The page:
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Album Review

Ne Obliviscaris – ‘Exul’ [Album Review]

If you’re yet to discover Ne Obliviscaris, jump in here and become enamoured. If you’re already a fan – sit back and enjoy the very pinnacle of their potential.



Ne Obliviscaris ‘Exul’ album artwork

That Ne Obliviscaris’ fourth LP, Exul, had a challenging conception would be an understatement. With tracking commencing in March 2020, travel restrictions kept the band apart physically for the recording process – meaning that the album is a truly international amalgamation of studios and engineers across four separate countries on three different continents. After what the band term “a slow, tedious life-altering two-year grind to complete Exul,” the album comes out March 24 on Season of Mist.

Whilst such separation through writing and recording could lead to a release feeling like its parts don’t quite fit together, Exul instead feels truly organic and somewhat alive. This is embodied immediately with opener “Equus,” where the interactions between twin vocalists Tim Charles and Xenoyr weave the overarching tapestry on top of guitar riff work that’s as strong as it’s ever been for the band. The first track (plus accompanying video) to be made available from Exul is a fitting opener that sets the extraordinarily high bar that the rest of the album consistently meets and, indeed, beats elsewhere too.

Similarly to the songwriting and songs themselves, the recording almost by committee avoids any pitfalls of discordance – production quality on Exul is even a marked step up from its predecessor Urn (2017). Individual elements within the busier passages in tracks fit together richly whilst being fully decipherable, and quieter moments are allowed to be just that: quiet. The breadth of dynamics allows the vocal side of the instrumentation to sing. It embraces the listener in the swell and retreat of the mood of the music in an extraordinarily emotive manner.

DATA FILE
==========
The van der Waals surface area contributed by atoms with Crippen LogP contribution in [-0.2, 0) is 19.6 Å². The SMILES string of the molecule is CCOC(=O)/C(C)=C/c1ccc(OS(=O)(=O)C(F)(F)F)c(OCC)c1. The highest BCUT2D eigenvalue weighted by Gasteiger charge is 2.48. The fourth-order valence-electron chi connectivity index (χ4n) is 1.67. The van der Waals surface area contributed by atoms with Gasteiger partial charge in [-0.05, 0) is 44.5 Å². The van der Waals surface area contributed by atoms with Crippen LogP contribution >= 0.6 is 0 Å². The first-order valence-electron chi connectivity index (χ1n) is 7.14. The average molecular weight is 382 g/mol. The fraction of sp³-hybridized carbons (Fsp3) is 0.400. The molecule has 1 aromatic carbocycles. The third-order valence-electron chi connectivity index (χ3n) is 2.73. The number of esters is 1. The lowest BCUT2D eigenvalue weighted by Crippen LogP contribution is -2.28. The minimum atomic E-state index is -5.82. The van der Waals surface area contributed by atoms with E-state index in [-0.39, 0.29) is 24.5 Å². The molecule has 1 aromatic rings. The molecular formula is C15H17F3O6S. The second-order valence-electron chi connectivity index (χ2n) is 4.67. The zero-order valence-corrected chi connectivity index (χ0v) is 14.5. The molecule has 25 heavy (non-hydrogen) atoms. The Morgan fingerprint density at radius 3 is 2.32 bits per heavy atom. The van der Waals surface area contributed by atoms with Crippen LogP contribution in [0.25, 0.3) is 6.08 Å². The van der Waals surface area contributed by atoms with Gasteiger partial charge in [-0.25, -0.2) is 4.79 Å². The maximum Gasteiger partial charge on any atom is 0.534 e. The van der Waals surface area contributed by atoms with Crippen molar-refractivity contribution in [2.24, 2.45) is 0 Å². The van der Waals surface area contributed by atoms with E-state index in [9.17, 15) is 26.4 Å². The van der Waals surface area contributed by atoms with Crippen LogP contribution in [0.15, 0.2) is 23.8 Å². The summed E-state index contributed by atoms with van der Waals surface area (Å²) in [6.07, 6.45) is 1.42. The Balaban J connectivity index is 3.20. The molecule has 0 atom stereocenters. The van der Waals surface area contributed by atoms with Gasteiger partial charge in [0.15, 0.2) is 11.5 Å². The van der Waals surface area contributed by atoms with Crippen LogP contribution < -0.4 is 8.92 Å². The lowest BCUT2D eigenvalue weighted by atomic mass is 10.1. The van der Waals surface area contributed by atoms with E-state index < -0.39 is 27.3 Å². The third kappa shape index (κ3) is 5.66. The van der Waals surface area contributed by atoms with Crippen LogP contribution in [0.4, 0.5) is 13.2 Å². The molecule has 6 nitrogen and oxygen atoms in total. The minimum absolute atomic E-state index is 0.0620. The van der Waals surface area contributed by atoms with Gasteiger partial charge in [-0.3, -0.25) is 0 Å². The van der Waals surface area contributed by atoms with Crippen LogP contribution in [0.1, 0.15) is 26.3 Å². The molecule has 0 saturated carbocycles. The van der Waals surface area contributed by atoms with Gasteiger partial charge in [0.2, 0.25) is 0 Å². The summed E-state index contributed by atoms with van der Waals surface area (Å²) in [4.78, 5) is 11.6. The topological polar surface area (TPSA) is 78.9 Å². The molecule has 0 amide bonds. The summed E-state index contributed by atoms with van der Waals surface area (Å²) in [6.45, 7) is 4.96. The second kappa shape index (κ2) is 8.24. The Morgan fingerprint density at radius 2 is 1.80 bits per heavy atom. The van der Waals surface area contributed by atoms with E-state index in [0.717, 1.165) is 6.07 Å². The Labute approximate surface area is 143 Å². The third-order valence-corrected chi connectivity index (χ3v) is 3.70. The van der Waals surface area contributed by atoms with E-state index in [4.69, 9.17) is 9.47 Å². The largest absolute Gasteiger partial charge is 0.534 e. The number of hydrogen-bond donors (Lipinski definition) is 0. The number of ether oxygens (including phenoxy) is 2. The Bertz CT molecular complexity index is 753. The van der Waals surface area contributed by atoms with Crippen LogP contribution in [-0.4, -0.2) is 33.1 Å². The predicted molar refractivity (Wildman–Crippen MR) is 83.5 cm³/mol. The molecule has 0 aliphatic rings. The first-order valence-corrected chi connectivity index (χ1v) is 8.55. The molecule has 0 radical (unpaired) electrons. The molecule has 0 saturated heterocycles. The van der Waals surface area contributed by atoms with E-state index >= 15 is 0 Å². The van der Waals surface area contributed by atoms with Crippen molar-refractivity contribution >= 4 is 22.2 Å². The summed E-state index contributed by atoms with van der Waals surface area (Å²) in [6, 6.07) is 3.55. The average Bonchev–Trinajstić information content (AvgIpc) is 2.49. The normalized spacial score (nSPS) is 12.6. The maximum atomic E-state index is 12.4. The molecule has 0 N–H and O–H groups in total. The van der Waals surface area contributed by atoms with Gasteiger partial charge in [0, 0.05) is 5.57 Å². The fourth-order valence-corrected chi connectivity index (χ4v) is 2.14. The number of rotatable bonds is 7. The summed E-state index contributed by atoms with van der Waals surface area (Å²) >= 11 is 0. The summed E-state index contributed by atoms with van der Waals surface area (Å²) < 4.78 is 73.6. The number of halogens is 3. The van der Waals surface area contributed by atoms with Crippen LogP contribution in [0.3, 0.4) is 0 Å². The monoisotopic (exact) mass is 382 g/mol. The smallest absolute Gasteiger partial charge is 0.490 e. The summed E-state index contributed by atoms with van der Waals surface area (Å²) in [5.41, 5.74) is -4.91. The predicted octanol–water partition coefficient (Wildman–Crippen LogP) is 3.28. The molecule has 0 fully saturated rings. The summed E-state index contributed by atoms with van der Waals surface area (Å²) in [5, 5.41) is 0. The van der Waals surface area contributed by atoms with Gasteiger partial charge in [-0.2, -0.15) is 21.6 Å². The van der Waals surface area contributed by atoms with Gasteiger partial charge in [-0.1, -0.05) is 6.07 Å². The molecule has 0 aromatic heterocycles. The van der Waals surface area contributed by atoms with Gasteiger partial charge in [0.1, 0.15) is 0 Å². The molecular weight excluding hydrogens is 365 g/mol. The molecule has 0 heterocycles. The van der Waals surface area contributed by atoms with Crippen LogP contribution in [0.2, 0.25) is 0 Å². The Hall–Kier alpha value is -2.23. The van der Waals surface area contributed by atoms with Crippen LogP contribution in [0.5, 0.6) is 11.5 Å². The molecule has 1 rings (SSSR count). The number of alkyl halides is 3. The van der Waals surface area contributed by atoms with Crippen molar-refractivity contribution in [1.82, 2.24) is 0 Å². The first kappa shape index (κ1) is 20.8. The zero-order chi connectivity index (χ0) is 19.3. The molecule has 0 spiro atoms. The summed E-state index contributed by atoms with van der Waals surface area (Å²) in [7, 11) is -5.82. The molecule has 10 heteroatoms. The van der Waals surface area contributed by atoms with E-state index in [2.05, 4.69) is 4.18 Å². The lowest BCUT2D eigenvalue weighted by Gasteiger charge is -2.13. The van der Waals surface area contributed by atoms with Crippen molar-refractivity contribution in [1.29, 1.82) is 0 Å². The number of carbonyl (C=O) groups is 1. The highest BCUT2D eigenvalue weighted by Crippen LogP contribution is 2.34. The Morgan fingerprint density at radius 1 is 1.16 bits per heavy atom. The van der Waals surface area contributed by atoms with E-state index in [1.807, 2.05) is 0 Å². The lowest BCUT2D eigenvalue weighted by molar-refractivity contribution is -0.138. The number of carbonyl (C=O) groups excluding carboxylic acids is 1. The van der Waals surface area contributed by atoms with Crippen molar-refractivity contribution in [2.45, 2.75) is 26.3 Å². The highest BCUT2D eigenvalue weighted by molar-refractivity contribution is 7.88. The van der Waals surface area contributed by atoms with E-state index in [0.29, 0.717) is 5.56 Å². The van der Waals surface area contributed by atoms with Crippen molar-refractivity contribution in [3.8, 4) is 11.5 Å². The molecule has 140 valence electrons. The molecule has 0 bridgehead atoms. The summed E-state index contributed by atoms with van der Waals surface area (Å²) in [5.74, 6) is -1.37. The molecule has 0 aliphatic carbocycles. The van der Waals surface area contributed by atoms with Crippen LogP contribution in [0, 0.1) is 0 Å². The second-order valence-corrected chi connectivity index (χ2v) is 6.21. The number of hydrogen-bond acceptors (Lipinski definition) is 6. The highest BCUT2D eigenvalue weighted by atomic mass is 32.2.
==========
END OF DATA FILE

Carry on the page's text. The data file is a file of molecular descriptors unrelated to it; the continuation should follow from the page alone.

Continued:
It will come as no surprise to existing fans of the band to learn some parts of the record are genuinely beautiful in their composition, none more so than the second entry in the album’s centrepiece: “Misericorde II – Anatomy of Quiescence.” Following the comparable cataclysm of the first part’s ending, the calm of Charles’ violins and other strings provides a welcome period of respite. Building into a tasteful through to technically blistering guitar solo from Benjamin Baret that a progressive metal icon like John Petrucci would be proud of, the almost exclusively instrumental track concludes through gradually accumulating heaviness whilst remaining entirely melodic.

Ne Obliviscaris

Ne Obliviscaris

On occasion, such moments of beauty on past Ne Obliviscaris releases have been abruptly punctuated by an immediate return to relative chaos, so the outstanding payoff of crescendo through increased layering with melody at its core, feels additionally satisfying for a long-time fan, as well as showcasing a honed sense of craftsmanship in the musical journey of the track. It’s a worthy multi-part epic that will not only delight those already aware of the band but shows them at their absolute peak in a manner which will surely attract new fans as well.

There’s never been a better time to be a fan of the heavier end of progressive metal, with artists such as Rivers of Nihil, Between the Buried and Me, Persefone and others all at the top of their game. Ne Obliviscaris not only deserve to sit amongst the pantheon of the genre’s greats, but they also do so with a wholly unique sound that’s never been better than on Exul. It’s a triumph for the band born through great tribulation and marks an early album of the year contender, such is its outstanding quality and the indelible impact it leaves upon the listener. If you’re yet to discover Ne Obliviscaris, jump in here and become enamoured. If you’re already a fan – sit back and enjoy the very pinnacle of their potential.

Exul Track Listing:

1. Equus
2. Misericorde I – As the Flesh Falls
3. Misericorde II – Anatomy of Quiescence
4. Suspyre
5. Graal
6. Anhedonia

Run Time: 51:53
Release Date: March 24, 2023
Record Label: Season of Mist